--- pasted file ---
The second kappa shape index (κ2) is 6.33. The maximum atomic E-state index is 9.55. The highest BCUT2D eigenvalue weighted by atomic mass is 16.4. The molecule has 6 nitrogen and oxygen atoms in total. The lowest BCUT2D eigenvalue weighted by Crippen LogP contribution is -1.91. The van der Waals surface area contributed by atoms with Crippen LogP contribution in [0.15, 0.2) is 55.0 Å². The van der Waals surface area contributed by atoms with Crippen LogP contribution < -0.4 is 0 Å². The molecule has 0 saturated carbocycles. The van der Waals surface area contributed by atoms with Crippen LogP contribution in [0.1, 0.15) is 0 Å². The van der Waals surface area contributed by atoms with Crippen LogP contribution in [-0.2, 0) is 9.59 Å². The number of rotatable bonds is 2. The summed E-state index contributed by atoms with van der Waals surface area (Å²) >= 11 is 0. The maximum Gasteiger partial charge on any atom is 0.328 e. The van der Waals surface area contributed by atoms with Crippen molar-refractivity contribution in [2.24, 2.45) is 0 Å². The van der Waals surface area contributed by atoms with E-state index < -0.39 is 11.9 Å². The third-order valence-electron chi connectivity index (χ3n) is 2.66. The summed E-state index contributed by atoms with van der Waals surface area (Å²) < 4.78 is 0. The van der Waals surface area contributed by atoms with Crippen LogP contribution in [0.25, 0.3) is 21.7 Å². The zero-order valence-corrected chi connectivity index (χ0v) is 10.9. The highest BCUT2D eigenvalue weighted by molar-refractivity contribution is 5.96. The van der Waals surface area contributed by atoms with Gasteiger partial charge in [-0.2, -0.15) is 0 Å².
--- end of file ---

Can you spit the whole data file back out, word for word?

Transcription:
The second kappa shape index (κ2) is 6.33. The maximum atomic E-state index is 9.55. The highest BCUT2D eigenvalue weighted by atomic mass is 16.4. The molecule has 6 nitrogen and oxygen atoms in total. The lowest BCUT2D eigenvalue weighted by Crippen LogP contribution is -1.91. The van der Waals surface area contributed by atoms with Crippen LogP contribution in [0.15, 0.2) is 55.0 Å². The van der Waals surface area contributed by atoms with Crippen LogP contribution < -0.4 is 0 Å². The molecule has 0 saturated carbocycles. The van der Waals surface area contributed by atoms with Crippen LogP contribution in [0.1, 0.15) is 0 Å². The van der Waals surface area contributed by atoms with Crippen LogP contribution in [-0.2, 0) is 9.59 Å². The number of rotatable bonds is 2. The summed E-state index contributed by atoms with van der Waals surface area (Å²) >= 11 is 0. The maximum Gasteiger partial charge on any atom is 0.328 e. The van der Waals surface area contributed by atoms with Crippen molar-refractivity contribution in [2.24, 2.45) is 0 Å². The van der Waals surface area contributed by atoms with E-state index < -0.39 is 11.9 Å². The third-order valence-electron chi connectivity index (χ3n) is 2.66. The summed E-state index contributed by atoms with van der Waals surface area (Å²) < 4.78 is 0. The van der Waals surface area contributed by atoms with Crippen LogP contribution in [0.25, 0.3) is 21.7 Å². The zero-order valence-corrected chi connectivity index (χ0v) is 10.9. The highest BCUT2D eigenvalue weighted by molar-refractivity contribution is 5.96. The van der Waals surface area contributed by atoms with Gasteiger partial charge in [-0.2, -0.15) is 0 Å².